On The Case of Devin Faraci and the Alamo Drafthouse by Austin Shinn

If I had my way I would never have to utter another word about Devin Faraci.

I don’t like him. I never found him talented. I didn’t like him when he was just a creep on the internet who was rude to people. I definitely didn’t when it became clear he was genuinely verbally abusive. I came to hate him when he was accused of sexual assault, which even he himself believed he committed. I don’t want to have to talk about this ass anymore.

But unfortunately Faraci falls at a very specific intercept point for me, one that means I have to talk about him. He’s both a film critic and, to use a crude but fitting term, a bully. These are two subjects I care greatly about. Thus I’m getting this in print.

Many of us in the film community were shocked to learn this week of the Alamo Drafthouse’s decision to quietly rehire the man after these charges drove him from the company last year. Not only that, they did so apparently a mere month after firing him. This is the chain that cashed in on good publicity this year with women only showings of Wonder Woman only to pull this. They’re now suffering with films withdrawing from their festival and their image destroyed.

There’s been a real profound sense of shock in the community this week and I get why. Cognitive dissonance is a painful thing. We love the Alamo but they betrayed us. Many of the critics who’ve been the angriest know/love CEO and Founder Tim League personally and think highly of him. For them, the betrayal cuts deep.

The thing is, I’m not shocked. Devin Faraci is just the latest guy to enjoy the benefits of a system that rewards toxic monsters and punishes the good. He’s a bully lucky to live in a world run by the bully system.

What do I mean by the bully system? I mean the set of behaviors practiced to let borderline/actual criminal men off the hook for their misdeeds. It’s the way we double over to forgive these people as long as they say they’re sorry. Not that they actually are sorry. but that they fake it. The victims are ignored in all of this for they have no say and don’t matter. It’s what’s good for larger society that we’re fixated on. Besides, we like their work.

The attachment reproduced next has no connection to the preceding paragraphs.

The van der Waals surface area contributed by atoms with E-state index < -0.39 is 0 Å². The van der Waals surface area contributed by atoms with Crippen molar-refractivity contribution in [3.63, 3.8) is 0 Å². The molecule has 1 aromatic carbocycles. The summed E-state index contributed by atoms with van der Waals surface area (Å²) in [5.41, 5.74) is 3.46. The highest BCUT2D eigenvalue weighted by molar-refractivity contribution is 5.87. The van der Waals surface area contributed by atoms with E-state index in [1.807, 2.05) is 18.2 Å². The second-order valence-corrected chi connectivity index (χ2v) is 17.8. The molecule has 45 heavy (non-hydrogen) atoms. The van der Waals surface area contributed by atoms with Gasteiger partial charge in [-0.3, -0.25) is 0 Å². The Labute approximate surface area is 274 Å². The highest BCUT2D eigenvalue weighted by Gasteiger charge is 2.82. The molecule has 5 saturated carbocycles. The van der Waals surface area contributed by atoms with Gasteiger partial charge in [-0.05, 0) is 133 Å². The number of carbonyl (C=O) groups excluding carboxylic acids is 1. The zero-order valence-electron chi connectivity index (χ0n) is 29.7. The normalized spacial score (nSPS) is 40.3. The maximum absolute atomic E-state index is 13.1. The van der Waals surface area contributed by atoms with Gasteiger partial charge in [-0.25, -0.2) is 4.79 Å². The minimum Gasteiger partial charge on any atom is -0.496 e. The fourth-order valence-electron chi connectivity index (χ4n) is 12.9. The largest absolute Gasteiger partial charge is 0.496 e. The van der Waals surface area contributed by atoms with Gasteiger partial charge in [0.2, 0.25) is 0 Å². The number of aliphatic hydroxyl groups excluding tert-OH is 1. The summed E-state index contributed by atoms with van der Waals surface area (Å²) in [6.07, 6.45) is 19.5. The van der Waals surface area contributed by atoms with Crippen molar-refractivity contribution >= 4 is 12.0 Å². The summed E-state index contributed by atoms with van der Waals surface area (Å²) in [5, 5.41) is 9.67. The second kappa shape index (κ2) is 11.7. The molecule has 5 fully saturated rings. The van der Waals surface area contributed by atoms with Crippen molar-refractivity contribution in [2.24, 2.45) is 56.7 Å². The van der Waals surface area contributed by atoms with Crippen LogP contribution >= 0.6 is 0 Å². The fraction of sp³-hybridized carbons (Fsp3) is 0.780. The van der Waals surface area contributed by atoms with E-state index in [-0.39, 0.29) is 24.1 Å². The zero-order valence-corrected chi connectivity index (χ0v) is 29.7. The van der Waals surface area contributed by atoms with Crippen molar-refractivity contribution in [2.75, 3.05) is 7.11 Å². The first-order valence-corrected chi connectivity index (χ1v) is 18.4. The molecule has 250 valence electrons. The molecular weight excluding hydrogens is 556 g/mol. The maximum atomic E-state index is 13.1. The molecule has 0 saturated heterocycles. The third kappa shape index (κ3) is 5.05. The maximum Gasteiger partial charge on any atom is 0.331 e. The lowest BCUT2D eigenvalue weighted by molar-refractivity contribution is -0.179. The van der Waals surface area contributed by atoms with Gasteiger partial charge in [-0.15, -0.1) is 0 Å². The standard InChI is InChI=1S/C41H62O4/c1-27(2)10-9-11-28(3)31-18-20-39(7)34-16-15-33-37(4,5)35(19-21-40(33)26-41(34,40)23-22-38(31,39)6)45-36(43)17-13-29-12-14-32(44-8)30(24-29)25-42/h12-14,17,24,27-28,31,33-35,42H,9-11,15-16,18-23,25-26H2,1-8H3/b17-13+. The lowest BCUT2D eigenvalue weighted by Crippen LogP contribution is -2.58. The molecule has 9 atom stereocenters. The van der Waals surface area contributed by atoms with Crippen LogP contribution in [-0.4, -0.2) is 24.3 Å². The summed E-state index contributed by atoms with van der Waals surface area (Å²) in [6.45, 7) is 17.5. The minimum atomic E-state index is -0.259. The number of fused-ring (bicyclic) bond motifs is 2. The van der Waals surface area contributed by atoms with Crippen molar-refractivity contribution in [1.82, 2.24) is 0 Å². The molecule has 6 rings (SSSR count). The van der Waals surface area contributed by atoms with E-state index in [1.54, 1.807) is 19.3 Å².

This is the reason Mel Gibson finds work. It’s why Mike Tyson got a cartoon. It’s why David O. Russell can be the blandest filmmaker on Earth. It’s why we still hail Woody Allen. These are people who are known to be profoundly abusive, toxic people. But we’re entertained by them. They’re friends of ours.

This is wrong because it tells abusive people their deeds have no consequences. It tells victims that no, they don’t matter. They can scream all they want but nobody gives a damn. And it tells people who aren’t so privileged to have friends or fame to get a leg up that no matter how good at their jobs they are, they’re not as good as a truly bad person.

I want to go into that last point. There are so many talented writers on film out there, many POC such as the gifted Richard Newby and Lauren Warren. These are writers who deserve epic platforms and whose work I adore. They deserve a fair shot. So how can I be content with Alamo Drafthouse when a position that could go to someone of merit goes to the CEO’s friend? The system works again.

There are so many victims here. First, there’s Faraci’s victims who get the “joy” of being reminded their abuser is still out there and has benefitted from his connections. Then there’s the employees at the Alamo chain who will suffer from boycotts far more than League. They were by all accounts just as blindsided and a few have quit. The critical community will be robbed of a chance to do their jobs.

So what acceptable solution is there? Just one. Tim League must step down. Firing Faraci again was a good start but it’s not enough. League damaged his business and now he must pay the consequences. He lied to his investors in the name of protecting an abusive man. He protected a friend who wasn’t worth protecting. He. Must. Go.

And with that said, I hope I never type either name ever again.

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